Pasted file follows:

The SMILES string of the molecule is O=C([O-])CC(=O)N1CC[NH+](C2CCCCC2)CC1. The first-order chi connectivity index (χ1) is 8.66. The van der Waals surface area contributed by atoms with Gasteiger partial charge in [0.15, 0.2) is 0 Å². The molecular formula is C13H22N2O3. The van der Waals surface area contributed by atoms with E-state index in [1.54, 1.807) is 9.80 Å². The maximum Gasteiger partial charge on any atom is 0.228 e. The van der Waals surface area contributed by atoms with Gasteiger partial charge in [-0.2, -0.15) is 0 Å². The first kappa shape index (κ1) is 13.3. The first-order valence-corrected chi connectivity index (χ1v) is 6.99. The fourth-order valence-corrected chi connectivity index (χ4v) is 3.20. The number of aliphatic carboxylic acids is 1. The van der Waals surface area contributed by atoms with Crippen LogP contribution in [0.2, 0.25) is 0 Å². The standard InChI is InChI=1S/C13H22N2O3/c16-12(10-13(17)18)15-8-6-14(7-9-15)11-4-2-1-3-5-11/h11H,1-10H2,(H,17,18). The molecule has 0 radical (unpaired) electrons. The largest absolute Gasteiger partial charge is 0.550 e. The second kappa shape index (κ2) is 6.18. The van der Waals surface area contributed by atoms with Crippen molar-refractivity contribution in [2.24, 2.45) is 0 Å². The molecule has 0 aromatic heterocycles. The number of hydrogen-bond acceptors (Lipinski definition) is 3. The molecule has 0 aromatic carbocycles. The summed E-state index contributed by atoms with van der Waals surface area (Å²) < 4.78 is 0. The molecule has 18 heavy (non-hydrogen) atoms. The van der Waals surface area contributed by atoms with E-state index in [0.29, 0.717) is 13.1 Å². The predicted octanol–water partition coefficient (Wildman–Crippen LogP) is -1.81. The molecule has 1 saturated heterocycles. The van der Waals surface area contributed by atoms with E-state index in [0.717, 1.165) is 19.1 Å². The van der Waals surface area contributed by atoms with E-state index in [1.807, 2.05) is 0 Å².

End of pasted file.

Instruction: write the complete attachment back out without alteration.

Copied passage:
The SMILES string of the molecule is O=C([O-])CC(=O)N1CC[NH+](C2CCCCC2)CC1. The first-order chi connectivity index (χ1) is 8.66. The van der Waals surface area contributed by atoms with Gasteiger partial charge in [0.15, 0.2) is 0 Å². The molecular formula is C13H22N2O3. The van der Waals surface area contributed by atoms with E-state index in [1.54, 1.807) is 9.80 Å². The maximum Gasteiger partial charge on any atom is 0.228 e. The van der Waals surface area contributed by atoms with Gasteiger partial charge in [-0.2, -0.15) is 0 Å². The first kappa shape index (κ1) is 13.3. The first-order valence-corrected chi connectivity index (χ1v) is 6.99. The fourth-order valence-corrected chi connectivity index (χ4v) is 3.20. The number of aliphatic carboxylic acids is 1. The van der Waals surface area contributed by atoms with Crippen LogP contribution in [0.2, 0.25) is 0 Å². The standard InChI is InChI=1S/C13H22N2O3/c16-12(10-13(17)18)15-8-6-14(7-9-15)11-4-2-1-3-5-11/h11H,1-10H2,(H,17,18). The molecule has 0 radical (unpaired) electrons. The largest absolute Gasteiger partial charge is 0.550 e. The second kappa shape index (κ2) is 6.18. The van der Waals surface area contributed by atoms with Crippen molar-refractivity contribution in [2.24, 2.45) is 0 Å². The molecule has 0 aromatic heterocycles. The number of hydrogen-bond acceptors (Lipinski definition) is 3. The molecule has 0 aromatic carbocycles. The summed E-state index contributed by atoms with van der Waals surface area (Å²) < 4.78 is 0. The molecule has 18 heavy (non-hydrogen) atoms. The van der Waals surface area contributed by atoms with E-state index in [0.29, 0.717) is 13.1 Å². The predicted octanol–water partition coefficient (Wildman–Crippen LogP) is -1.81. The molecule has 1 saturated heterocycles. The van der Waals surface area contributed by atoms with E-state index in [0.717, 1.165) is 19.1 Å². The van der Waals surface area contributed by atoms with E-state index in [1.807, 2.05) is 0 Å².